A related article, tying the police and surveillance state to the erosion of rights and the further aggrandizement of power by the Executive:

The former analyst Daniel Ellsberg (leaker of the Pentagon Papers) said in 2007 that a coup had occurred in our government.

Has anyone here seen the Metanoia films documentary, The Power Principle?


Every high school kid should be made to read this as a warning about bullshit in the news. Excellent. Bravo, Mr. Baker.


Western leaders are also not talking about their ‘boots on the ground’,
‘helping things along’……


You’re not really defending Syria are you?  It is one of the worst human rights violators in the world.

Until we figure out some way to sort through the fact that no country is perfect yet all still have to act and suvive in the same world we will have meaningless arguments about how bad the US is or is not for its interventionism.

I think the whole idea of “draining the swamp” of the middle east is not a bad one.  alienating Iran is good, and taking down these dictators can be good too.  Of course they are not going to move right into democracy, but neither do we anymore.

It’s not good to have all these rogue states, and again, Syria is a nasty government that needs change.


 Please reread our articles. You’re doing apples and oranges. Our point is that while human rights violations may matter to you and me, they are not and have never been the basis for US interventionism–and are not in Syria. They are merely used to convince those who care about that issue.


OK, good point, so then how do these discussions need to be framed so that we stop allowing a small group of people to use American force to enrich themselves?

How can we use the power of our country to promote good things.  I do think it would be a good thing to get the regime in Syria gone, but what will replace it.


When I think about this, the qualifier for “good” in America is that you can do anything as long as you point to some long term good that will result from it.  That is essentially the argument used to support capitalism and the free market.  It seems pretty clear to most of us that there is no good coming from most of these excuses.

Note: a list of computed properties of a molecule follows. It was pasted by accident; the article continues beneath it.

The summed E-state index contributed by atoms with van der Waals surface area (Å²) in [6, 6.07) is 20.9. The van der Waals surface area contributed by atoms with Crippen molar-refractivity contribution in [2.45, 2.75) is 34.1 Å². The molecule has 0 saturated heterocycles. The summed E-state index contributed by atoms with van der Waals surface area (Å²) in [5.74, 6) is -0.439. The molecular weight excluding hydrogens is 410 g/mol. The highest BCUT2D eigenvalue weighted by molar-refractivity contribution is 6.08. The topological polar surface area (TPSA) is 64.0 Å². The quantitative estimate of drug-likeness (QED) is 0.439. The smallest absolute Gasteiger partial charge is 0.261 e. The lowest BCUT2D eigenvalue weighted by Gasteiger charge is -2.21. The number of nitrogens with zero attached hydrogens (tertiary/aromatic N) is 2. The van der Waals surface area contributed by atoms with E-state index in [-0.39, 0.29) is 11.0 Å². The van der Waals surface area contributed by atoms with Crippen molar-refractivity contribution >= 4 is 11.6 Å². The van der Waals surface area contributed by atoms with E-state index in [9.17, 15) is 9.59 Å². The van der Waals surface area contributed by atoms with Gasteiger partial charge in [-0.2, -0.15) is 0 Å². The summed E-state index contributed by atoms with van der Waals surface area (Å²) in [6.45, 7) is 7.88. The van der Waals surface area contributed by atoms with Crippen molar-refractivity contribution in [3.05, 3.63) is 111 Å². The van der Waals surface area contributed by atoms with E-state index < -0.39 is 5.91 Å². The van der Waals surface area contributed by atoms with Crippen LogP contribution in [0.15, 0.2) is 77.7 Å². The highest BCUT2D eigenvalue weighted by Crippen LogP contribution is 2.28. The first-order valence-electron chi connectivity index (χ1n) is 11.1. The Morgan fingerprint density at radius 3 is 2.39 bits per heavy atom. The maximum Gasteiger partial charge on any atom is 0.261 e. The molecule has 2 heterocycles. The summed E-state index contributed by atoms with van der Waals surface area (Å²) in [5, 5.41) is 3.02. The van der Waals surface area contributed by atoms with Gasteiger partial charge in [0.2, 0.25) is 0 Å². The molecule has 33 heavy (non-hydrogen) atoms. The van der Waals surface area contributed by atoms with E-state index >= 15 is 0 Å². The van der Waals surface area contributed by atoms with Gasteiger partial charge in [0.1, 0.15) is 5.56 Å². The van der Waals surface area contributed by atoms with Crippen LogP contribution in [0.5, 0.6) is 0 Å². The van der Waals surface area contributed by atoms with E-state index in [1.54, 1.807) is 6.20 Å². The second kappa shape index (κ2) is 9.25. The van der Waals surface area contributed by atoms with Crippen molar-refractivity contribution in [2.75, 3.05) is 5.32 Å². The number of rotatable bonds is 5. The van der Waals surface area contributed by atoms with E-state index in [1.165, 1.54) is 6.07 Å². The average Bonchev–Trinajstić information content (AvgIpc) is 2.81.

So … it is incumbent on the opposition political groups to think up a new way to get things working – or even an alternative way.  But it all boils down to money, and as soon as substantial money is involved most of these ideas or people seem to lose their altruism.

I have thought that one way to support people would be to  allocate public land in all cities for gardening.  People who need jobs and training would volunteer to work in the gardens at whatever needs to be done and their work could be monitored and graded to allow them to enter the real job market.  Meanwhile food can be produced which is superior to what we get in most supermarkets and either given to non-profits or sold to restaurants.

The beginnings of a social economy that I think few would have a problem with and would help a lot of people.  The “Growing Power” collective in Wisconsin (on You-Tube) could be a model for this.  People need to have some source of credibility and economic power of they will not be taken seriously.

Russ Baker

 um, i think you took the “apples and oranges” reference a little too literally…. 


Syria is a nasty 
government?… I wonder whose reports on SYRIA you 
have been reading… 


What do you think I should be reading Rossinim and why?

Dan Garden

Traitors and defectors are not always motivated by the highest ethical considerations, obviously. At Salamis  Themistokles played both sides, they say, and Xerxes was defeated as a result. Xerxes may have believed the false traitor because Ephialte, a real traitor, sold out the Spartans at Thermopylae. Essentially, Imperial Hubris caused the Great King of Kings to, ah, trip over his, ah, “member”. We may be sure that the Persians remember the lesson, but do their lordships?The “humanitarian” claims are simply a vacuous appeal to emotion – this is considered to be the weakest form of rhetoric. Actually it is an insult to the intelligence of the audience. In the examples to-day we have a window through which we may see, if we choose to look, precisely what their lordships think of their vast unwashed masses.Who cannot say tu quoque? Consider the “humanitarian” aspects of the Empire…